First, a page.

CM519 - Setup day
Updated: Aug 21
There was quite a crowd of us at our equipment store in West Liss at 0830 this morning. Thankfully Rob had managed to borrow a large van from work because we don't have Mark and his van on this dig I shinned up the ladders and passed down everything we needed to take with us as the rest of the team loaded up Rob's van, Arthur's trailer and then our own cars. It had really helped speed things up by having taken and set up the Stores and Fines tents yesterday.
By 0915 we were fully loaded, or so I thought - we later found that we had missed the kneelers and the finds display cases, which I will probably go back for tomorrow. I texted Juliet to say we were on our way and we all disappeared down the A3 towards Colemore.
As we got to the field we saw that Juliet and Carl were well under way in measuring out and marking with string the positions of the trenches and test pits. We offloaded our vehicles just as all the other volunteer helpers arrived - and thank you all, there were a lot of you.
While Soo sorted out the Finds Tent and Chris and Jane the Store Tent contents, the rest of us got on with erecting the marquee - and very efficient it was too. It was the first time in my memory that we put it up without then realising we had missed some critical step.
Once we had the roof framework assembled, those smaller and more agile than me crawled underneath and attached the roof covering to the frame with the usual bungees as seen here.
Meanwhile Arthur is seen here assembling the frames for the sieves we use for the spoli from the trenches.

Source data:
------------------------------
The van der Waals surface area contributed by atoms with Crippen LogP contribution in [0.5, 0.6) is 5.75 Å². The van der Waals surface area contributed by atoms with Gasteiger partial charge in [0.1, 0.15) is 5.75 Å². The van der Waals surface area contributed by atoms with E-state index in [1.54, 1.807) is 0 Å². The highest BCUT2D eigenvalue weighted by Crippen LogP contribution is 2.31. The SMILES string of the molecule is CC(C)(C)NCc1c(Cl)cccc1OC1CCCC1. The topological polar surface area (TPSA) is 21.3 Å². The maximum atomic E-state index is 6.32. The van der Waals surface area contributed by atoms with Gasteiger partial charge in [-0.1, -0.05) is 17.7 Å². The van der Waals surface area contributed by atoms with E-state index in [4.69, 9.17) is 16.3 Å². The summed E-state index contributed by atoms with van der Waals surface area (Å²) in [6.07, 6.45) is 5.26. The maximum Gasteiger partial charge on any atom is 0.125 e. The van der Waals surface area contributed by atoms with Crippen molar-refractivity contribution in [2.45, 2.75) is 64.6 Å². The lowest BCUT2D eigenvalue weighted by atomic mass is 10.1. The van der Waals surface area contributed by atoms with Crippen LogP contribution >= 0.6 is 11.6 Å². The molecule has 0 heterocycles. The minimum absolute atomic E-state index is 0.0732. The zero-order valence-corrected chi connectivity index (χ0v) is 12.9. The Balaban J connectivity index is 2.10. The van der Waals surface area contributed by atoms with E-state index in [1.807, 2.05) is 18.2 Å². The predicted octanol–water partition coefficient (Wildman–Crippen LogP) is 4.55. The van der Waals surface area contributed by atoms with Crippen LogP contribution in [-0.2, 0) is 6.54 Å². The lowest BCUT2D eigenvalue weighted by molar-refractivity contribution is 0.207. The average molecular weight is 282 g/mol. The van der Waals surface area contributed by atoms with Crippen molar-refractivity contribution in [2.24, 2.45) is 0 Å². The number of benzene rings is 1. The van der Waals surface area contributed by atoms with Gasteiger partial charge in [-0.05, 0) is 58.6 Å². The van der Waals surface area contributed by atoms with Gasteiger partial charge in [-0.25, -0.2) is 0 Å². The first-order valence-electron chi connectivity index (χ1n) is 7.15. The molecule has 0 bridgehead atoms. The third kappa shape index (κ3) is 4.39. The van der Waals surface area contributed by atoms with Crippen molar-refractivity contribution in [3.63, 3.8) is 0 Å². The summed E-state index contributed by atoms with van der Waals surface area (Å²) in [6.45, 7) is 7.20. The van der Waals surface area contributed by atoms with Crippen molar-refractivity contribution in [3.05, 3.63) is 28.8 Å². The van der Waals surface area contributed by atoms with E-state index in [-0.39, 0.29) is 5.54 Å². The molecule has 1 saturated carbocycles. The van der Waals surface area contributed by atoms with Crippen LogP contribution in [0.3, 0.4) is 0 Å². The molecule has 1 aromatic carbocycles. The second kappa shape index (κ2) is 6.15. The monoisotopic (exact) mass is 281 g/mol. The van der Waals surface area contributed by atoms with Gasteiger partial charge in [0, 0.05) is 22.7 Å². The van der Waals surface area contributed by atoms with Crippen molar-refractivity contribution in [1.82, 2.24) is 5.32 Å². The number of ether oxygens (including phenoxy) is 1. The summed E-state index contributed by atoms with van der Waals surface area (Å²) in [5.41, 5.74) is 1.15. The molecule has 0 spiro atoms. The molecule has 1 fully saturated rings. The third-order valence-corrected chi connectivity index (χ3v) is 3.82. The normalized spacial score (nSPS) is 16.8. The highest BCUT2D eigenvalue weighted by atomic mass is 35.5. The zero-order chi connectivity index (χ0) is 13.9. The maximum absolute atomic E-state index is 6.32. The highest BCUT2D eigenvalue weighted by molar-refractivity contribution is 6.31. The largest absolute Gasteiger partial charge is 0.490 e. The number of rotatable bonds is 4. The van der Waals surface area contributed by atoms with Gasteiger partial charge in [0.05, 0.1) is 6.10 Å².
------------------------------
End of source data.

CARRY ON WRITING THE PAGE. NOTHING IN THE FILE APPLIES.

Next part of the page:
The other crucial piece of equipment is seen below: the hot water urn, powered by our generator. It had a big build-up of scale inside from the local hard water, so Chris and Jane were descaling it so we could have a brew.
With the roof attached to the frame, seen here, we were soon able to fit the uprights, slot them into the marquee's base and start attaching the side panels.
In the Finds Tent Soo was doing some final preparation for the dig's start tomorrow and Carl was looking at the geophys plots on our laptop to determine the measurements for trench positions on the south side of the pond.
With the marquee assembled, our only other concern was that the Met Office is forecasting Storm HANNAH hitting the UK tomorrow with winds in some areas reaching 75-80mph, so the final stage was fitting the orange tension straps seen in this photo to the frame and some very large metal stakes, to make the marquee properly secure.
By this time Juliet, Carl and Robin in his mini-digger were making good progress with taking off the turf and ploughsoil layer for our trenches and test pits. While some of our volunteers had a brew and started lunch, despite the strong wind I took advantage of the bright conditions to put the drone up and get some aerial photos.
This view is looking north, with the pond in the trees in the foreground. Juliet is in red next to Robin in his mini-digger, working on a test pit with one of the five planned in that area still to dig.
Meanwhile in this view looking south Carl and the measuring team can be seen using tape measures to establish the planned positions of the trenches to the south of the pond. The large bare patch on the left of view is Trench W from last year in which we found a new R-B floor surface in the spring, with a trench either side of it in which we found more of the building in the autumn including rows of postholes.